The Copper Door Bed & Breakfast has had a photo exhibit that focuses on Bunny Yeager's work with African American and Caribbean models of color. Opening in the summer of 2019, the exhibit will run until February 1, 2020.
For the occasion, Grapefruit Moon Gallery co-owner and president of the Bunny Yeager Archive Sarahjane Blum wrote the following op-ed for the Miami Herald, which was originally published on January 13, 2020.
Along with the New Year, January is known as the Awards Season, and for the past few years, this has meant conversations and controversies about racial disparities in whose art we take seriously and who we decide to celebrate. These conversations about representation are very current, but they have a long history. An ongoing photography exhibition at the Copper Door Bed and Breakfast in Overtown, featuring the work of pin up photographer Bunny Yeager with models of color, explores one long-overlooked element of history.
Bunny Yeager has been likened to an ad for Miami. Through her pin up photographs of smiling bikini beauties like Bettie Page, shot on pristine beaches, at glamorous mansions or poolside at opulent hotels, she showed a world of youth, beauty, and sunshine.
Her heyday—which spanned from the mid 1950s to the late 1960s—coincided with the height of Florida’s allure. Looking at her work today, we see the history of the city captured in all its rat pack glory. But while Yeager’s work has long been celebrated for its ability to evoke the picture postcard of mid-century Miami Beach, her work with models of color has only recently begun to be examined.
The earliest photos in the exhibition date to the 1950s and highlights include a never-before-seen shot of an African-American beauty queen with a trophy declaring her Miss Bronzeville, 1958. The model is named Marie Adams, and the image showcases Adams’s beauty and Yeager’s clear intent to stand in opposition to racist 1950s culture. Miami beaches had not been integrated when Yeager shot this image, so Yeager accompanied Adams to Virginia Key, the historic black beach which opened in 1945 after seven black swimmers held a “wade in” at Haulover beach protesting the racially exclusionary policies of Miami’s oceanfront parks. Yeager’s choice to celebrate the beauty of a black woman joyfully claiming space on a site that was hard won by the African American community was an inherently political act, though the photo itself can also read as a straightforward glamour shot.
Adams was not the only black model Yeager photographed in the 1950s. When Cab Callaway brought his Cotton Club Revue to Miami Beach in the winter of 1957, Yeager photographed one of the featured dancers, La Raine Meeres, in an extended session where Meeres posed for Yeager leaning against a high-end sports car, sunning poolside at an area hotel, and eventually fully nude.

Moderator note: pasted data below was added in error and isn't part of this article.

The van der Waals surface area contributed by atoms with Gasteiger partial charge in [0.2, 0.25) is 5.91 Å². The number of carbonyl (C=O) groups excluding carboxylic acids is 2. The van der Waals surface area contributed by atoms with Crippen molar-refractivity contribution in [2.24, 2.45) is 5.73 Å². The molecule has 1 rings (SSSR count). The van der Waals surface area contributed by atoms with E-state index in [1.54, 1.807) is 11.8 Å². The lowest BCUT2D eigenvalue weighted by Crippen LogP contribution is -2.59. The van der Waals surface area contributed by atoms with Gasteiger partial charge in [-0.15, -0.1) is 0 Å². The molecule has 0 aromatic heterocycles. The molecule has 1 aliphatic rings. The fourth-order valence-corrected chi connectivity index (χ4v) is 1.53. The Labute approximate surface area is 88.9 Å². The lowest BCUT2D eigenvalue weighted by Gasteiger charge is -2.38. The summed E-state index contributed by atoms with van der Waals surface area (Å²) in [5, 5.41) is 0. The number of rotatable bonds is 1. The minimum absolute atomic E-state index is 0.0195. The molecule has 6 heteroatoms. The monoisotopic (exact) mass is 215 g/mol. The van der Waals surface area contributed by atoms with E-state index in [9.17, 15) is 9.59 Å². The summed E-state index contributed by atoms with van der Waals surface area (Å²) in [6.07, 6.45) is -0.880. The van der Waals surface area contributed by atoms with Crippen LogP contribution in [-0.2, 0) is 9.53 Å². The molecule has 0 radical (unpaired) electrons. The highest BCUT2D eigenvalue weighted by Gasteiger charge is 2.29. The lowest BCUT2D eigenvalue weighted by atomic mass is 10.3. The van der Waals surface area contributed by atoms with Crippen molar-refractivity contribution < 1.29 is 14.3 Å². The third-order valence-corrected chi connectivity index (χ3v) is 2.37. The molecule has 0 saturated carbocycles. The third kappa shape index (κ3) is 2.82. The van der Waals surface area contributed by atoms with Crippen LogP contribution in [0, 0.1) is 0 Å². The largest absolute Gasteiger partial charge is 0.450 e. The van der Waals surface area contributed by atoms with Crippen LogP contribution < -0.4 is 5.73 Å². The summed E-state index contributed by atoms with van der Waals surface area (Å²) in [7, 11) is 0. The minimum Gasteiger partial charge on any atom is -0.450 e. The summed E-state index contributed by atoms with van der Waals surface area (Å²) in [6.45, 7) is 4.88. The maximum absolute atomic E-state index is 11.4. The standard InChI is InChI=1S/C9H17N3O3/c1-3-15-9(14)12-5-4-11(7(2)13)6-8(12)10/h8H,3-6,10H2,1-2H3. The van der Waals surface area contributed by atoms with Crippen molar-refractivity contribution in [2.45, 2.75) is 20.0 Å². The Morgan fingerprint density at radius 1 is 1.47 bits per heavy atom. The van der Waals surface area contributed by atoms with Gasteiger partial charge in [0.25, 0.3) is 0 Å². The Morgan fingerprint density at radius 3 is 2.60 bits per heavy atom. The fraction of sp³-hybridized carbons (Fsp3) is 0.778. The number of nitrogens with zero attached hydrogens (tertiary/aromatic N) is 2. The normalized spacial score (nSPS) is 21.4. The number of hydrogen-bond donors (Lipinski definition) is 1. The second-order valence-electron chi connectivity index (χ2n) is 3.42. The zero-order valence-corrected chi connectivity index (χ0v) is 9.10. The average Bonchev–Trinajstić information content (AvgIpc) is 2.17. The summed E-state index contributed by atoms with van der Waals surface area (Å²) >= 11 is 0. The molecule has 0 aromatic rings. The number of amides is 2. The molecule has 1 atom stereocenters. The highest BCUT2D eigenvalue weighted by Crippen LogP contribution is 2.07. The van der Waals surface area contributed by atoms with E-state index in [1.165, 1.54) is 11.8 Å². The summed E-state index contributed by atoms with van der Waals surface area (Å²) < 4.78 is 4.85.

Commenting on these images, the Miami Herald photojournalist Carl Juste described the photos as a testament of Yeager’s understanding, empathy, and commitment to equality. At a Miami Arts Week panel held at the Copper Door, he remarked “How do you make someone feel comfortable in front of a camera when they’re not even comfortable at their job? When they’re not even comfortable walking down the street… The nakedness in a photograph is not about the baring of skin, it’s about the baring of self….it’s a depiction of trust.”
Much like the Marie Adams shoot, the context of Miami at the time this shoot was taken enriches the power of these images. Nightclubs across the country, and in Miami in particular were highly contested sites in the fight for desegregation. In 1955, Lena Horne broke her contract to perform for a week at the Miami Beach Copa City, making national headlines citing Jim Crow laws in Miami Beach and musing “hell, someday they’ll learn.” The shots of Meers, often taken from a low angle, show her as a towering, magnetic, powerful presence in a city which was still deeply hostile to her presence.
Pin up photography can often be considered silly, frivolous, and even tawdry. Yeager, at different points in her career, delighted in exploring all of these aspects of her craft. But her work with models of color is deeply serious, and at times, even reverent. Unfortunately, it was also exceedingly hard to sell so much of it has remained unseen until recently. Most girlie magazines were hesitant to showcase black models. Even Playboy, which marketed it itself as a forward-thinking men’s magazine, wouldn’t feature a black centerfold until Jennifer Jackson in 1965.
Yeager never explicitly addressed the transgressive nature of her work with black models, but the work is a powerful part of her history and the history of Miami’s legacy of racism. It’s long overdue to look at what Bunny Yeager’s choices with hers say about this pioneering artist, and the Miami in which she lived, and to consider why questions of representation remain so contentious today.
Glamour Shots: Bunny Yeager from Overtown to Ocho Rios is on display at the Copper Door until February 1st, 2020.
Sarahjane Blum is co-owner of Grapefruit Moon Gallery and President of the Bunny Yeager Archive.